What is Transmitter definition/concept
The term transmitter is polysemic, it has several different meanings depending on the context used. The world of communication refers to devices that transmit a message to its receiver through a channel, for example, a satellite dish or a mobile telephone terminal. In economics, the transmitter is called the issuer: the individual or entity that puts bonds, securities and notes into circulation. While in mechanics the term transmitter is used to designate the connectors that put into operation a device.
The transmitter as a communication element
Furthermore, all the meanings of transmitter refer to its function as one of the factors of communication.
The communication process always has by definition two parts involved: the presence of someone who transmits the message (the sender) and the one who receives it (the receiver). Linguistic theory advocates that every communicative process, whatever the channel used (speech, writing, sign language, etc.) is composed of 8 steps, 3 of which correspond to the sender.
The transmitter is responsible for starting the communication process: creating a message and sending it to the receiver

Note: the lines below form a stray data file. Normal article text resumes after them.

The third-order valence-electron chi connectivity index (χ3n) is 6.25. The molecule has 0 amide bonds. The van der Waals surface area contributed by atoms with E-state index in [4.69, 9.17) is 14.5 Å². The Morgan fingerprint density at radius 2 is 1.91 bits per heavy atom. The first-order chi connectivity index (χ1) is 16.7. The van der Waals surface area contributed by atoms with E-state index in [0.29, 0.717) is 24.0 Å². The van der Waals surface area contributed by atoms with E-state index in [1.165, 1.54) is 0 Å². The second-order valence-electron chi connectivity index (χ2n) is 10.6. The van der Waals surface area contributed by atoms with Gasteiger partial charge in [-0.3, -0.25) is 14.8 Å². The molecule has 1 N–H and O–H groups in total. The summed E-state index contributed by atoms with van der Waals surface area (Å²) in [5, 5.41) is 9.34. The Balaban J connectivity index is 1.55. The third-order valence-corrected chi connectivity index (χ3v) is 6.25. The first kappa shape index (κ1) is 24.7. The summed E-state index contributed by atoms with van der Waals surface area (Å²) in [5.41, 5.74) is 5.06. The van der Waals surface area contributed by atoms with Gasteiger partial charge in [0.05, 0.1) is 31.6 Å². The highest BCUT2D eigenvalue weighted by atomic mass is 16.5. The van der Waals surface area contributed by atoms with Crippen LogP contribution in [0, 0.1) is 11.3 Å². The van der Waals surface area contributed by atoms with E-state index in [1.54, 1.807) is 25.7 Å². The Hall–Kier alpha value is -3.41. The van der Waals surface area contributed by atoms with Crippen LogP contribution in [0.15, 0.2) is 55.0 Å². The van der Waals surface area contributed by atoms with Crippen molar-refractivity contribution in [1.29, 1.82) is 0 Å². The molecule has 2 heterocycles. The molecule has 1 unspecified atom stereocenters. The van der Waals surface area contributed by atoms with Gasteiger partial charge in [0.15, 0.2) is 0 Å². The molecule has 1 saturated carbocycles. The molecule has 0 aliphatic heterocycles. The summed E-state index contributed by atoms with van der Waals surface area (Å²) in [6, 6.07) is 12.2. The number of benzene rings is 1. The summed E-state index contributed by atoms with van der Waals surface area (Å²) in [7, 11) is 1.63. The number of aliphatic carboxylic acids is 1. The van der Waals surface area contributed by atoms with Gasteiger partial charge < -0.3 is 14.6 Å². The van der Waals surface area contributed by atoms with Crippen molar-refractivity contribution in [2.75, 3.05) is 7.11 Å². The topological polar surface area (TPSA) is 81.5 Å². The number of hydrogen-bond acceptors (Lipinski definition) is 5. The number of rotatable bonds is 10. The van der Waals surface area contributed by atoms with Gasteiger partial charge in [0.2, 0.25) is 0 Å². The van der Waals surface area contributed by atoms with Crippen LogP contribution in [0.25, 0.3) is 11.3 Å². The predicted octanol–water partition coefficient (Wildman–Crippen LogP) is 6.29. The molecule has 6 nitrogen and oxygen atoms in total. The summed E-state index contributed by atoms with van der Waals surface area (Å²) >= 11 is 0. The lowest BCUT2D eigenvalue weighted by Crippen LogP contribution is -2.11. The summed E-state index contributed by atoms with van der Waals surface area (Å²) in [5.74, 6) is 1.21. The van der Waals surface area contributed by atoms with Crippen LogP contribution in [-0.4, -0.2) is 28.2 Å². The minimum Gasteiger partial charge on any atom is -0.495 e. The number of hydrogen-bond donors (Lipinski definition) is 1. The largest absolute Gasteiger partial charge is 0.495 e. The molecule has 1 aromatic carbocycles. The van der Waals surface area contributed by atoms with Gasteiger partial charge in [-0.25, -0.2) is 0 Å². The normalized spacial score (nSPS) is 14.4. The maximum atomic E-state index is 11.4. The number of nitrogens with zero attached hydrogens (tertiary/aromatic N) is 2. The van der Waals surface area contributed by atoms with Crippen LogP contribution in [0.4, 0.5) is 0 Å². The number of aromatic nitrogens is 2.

In turn, it will analyze the information and reconstruct the message. Once the message is synthesized and its meaning constructed, it will become a sender from the moment it responds to the message sent.
For this entire process to be carried out satisfactorily, it is essential that the transmitter (sender) and the receiver have the same language system , for example, that they speak the same language, so that the messages sent to the transmitter can be understood by the receiver . In addition, the words must be sent through an appropriate information channel (oral or written) which may vary depending on the type of communication established by the parties involved.
And finally, it is worth noting that in everyday life, everyone plays the role of transmitter or receiver at some point and that these roles change naturally.
In certain situations it is possible that the transmitter and receiver limit access to the information they are receiving, which is why encoding is used . Currently, this process is common in satellite television, where some channels emit an encoded signal that can only be accessed through a specific decoder. Historically, the most famous case was the Enigma machine, used by the Nazi army in World War II, to prevent its messages from being sent to the allies so that they could not understand what was being said.